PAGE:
Achieving inclusive and broad connectivity is a basic requirement for the economic and social development of our countries. Regardless of the starting point of the regions, there are various economic, geographic or demographic factors common to all of them and where the existence of a digital divide between rural and urban areas is evident—especially in regions with complex orography and large areas with very low population density, as is the case of Spain.
In relation to the above, this “box” summarizes the connectivity policies that Spain has developed over the last few years to achieve the goal of 100 per cent of the population having 100 Mbps coverage by 2025.
An enabling regulatory framework
A regulatory framework that has facilitated deployment and investment by private operators:
- Spain was a world pioneer with the approval of Royal Decree-Law 1/1998, of 27 February, on shared infrastructures in buildings for access to telecommunication services, whereby the infrastructure in newly constructed buildings has facilitated the deployment of the last part of the networks, allowing access to the operators to the households of the same building.
- Also, the various Telecommunications Laws incorporated measures to facilitate infrastructure sharing and suppression of barriers to deployment by simplifying administrative procedures, among others.
A competitive environment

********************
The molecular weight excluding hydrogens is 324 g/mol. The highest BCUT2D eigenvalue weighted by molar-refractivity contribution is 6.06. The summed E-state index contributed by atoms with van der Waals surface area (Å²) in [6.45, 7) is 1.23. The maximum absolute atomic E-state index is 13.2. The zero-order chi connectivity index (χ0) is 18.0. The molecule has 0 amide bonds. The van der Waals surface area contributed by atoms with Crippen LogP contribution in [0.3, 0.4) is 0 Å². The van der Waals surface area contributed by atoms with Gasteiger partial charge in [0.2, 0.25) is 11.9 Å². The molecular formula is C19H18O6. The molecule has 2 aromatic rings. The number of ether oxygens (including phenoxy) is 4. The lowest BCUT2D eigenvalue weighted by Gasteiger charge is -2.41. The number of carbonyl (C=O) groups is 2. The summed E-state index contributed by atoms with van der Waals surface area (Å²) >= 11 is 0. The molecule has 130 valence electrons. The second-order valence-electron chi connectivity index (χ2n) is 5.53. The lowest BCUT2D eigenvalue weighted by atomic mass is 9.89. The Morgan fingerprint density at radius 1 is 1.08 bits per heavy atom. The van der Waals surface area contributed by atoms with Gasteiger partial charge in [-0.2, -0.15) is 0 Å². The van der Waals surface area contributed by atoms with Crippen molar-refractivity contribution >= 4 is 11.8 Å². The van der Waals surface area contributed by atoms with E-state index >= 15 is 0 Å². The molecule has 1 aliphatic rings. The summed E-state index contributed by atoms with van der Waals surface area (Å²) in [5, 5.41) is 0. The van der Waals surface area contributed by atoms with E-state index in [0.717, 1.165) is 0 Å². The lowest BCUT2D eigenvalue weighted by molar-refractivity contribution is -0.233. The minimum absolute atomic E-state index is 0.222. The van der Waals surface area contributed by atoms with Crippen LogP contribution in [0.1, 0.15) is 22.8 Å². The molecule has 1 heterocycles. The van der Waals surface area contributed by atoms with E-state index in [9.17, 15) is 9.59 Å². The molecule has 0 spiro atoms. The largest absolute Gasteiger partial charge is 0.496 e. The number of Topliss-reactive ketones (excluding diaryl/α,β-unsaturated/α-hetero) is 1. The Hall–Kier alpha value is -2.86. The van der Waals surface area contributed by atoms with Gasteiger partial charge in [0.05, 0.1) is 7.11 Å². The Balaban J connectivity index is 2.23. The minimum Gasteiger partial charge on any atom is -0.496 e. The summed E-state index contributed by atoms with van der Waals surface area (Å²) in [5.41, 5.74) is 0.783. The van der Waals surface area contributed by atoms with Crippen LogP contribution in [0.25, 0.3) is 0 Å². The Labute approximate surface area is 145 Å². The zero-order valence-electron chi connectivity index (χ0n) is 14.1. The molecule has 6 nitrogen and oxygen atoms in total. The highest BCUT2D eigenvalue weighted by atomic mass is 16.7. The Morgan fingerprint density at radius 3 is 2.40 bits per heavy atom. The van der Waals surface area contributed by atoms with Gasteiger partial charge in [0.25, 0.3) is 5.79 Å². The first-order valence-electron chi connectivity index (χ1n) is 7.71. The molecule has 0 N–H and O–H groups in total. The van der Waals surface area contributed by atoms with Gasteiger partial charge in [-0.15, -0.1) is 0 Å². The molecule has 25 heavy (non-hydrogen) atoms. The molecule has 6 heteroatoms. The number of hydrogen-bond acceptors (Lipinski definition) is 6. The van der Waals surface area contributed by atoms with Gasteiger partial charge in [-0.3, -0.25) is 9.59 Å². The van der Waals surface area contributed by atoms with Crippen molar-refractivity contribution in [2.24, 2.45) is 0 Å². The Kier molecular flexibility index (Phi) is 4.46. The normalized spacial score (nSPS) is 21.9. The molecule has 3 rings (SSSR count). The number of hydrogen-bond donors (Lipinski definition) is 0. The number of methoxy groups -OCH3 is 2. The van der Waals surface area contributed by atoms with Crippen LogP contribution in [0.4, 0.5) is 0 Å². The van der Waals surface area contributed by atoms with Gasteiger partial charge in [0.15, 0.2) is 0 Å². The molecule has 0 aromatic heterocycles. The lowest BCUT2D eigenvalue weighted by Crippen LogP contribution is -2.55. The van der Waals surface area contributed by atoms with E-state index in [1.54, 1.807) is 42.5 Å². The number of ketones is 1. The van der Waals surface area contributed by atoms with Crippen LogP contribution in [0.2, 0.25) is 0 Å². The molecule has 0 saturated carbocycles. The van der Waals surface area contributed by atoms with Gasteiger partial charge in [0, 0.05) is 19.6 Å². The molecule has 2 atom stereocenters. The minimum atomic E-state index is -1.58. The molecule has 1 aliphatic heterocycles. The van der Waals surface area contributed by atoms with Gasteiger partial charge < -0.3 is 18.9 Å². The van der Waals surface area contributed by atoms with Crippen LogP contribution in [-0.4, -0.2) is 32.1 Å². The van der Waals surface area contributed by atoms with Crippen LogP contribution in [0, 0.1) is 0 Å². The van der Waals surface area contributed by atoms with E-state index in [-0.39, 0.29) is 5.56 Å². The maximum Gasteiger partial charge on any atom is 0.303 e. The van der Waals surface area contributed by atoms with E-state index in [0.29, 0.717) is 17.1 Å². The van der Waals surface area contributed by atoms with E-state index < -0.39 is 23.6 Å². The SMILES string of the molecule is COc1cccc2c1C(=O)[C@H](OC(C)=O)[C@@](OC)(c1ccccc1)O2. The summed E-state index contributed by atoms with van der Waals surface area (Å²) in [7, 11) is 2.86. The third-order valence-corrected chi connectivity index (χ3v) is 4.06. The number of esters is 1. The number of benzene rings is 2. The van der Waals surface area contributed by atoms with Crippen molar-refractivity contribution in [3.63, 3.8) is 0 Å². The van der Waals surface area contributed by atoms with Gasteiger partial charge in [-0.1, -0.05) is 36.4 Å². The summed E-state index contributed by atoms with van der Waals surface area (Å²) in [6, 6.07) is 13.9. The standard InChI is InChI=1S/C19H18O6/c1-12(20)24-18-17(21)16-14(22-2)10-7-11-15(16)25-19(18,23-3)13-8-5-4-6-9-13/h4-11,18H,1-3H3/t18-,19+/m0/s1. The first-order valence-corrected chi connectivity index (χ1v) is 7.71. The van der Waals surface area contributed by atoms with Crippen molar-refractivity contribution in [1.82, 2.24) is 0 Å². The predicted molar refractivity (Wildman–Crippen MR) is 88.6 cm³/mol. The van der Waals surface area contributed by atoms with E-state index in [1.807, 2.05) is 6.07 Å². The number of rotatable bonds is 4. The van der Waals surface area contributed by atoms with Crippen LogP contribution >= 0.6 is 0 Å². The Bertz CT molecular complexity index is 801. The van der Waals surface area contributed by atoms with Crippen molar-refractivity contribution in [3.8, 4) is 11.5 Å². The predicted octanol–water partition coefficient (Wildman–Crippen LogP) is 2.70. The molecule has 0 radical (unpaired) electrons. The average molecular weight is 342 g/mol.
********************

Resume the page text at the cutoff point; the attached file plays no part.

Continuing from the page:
A competitive environment is in place that has favoured competition in operators’ own infrastructures in the most populated areas, while maintaining competition in services in the rest of the territory. In this regard, it is worth highlighting the impact of the Wholesale Access Service to the civil works infrastructures offer including ducts and junction boxes (MARCO), which has allowed the use of the dominant operator’s passive infrastructures by its competitors.
A public aid scheme is also in place, complementing private investment made by operators, with a forward-looking approach that started in 2013, and which has accelerated since 2018. Subsidies are provided for deployment of access networks that offer 300 Mbps, scalable up to 1 Gbps, in those areas that don’t have coverage of new generation broadband networks, mainly in rural areas.
In total, since the beginning of the broadband extension programs, EUR 872 million of aid has been granted (EUR 655 million since 2018), mobilizing investments of EUR 1 603 million and covering 7.6 million homes.
By 30 June 2021, the broadband coverage at more than 100 Mbps is 88.31 per cent of the total population and the prospective is than in 2023 will be 94.13 per cent. Additionally, the digital divide between rural and urban areas at more than 100 Mbps has been reduced by
20 percentage points. With the projects under implementation, by December 2023 this gap will be below 10 percentage points, on the path to its complete elimination by 2025. For this purpose, the resources allocated in 2022 amount up to EUR 250 million and a similar amount is estimated for 2023.
Towards 100 per cent by 2025
Finally, to cover the remaining percentage of the population (≤ 1.5%), several measures are being developed to make it possible to offer such connectivity through wireless solutions (fixed wireless access via 5G) or satellite solutions guaranteeing 100 Mbps.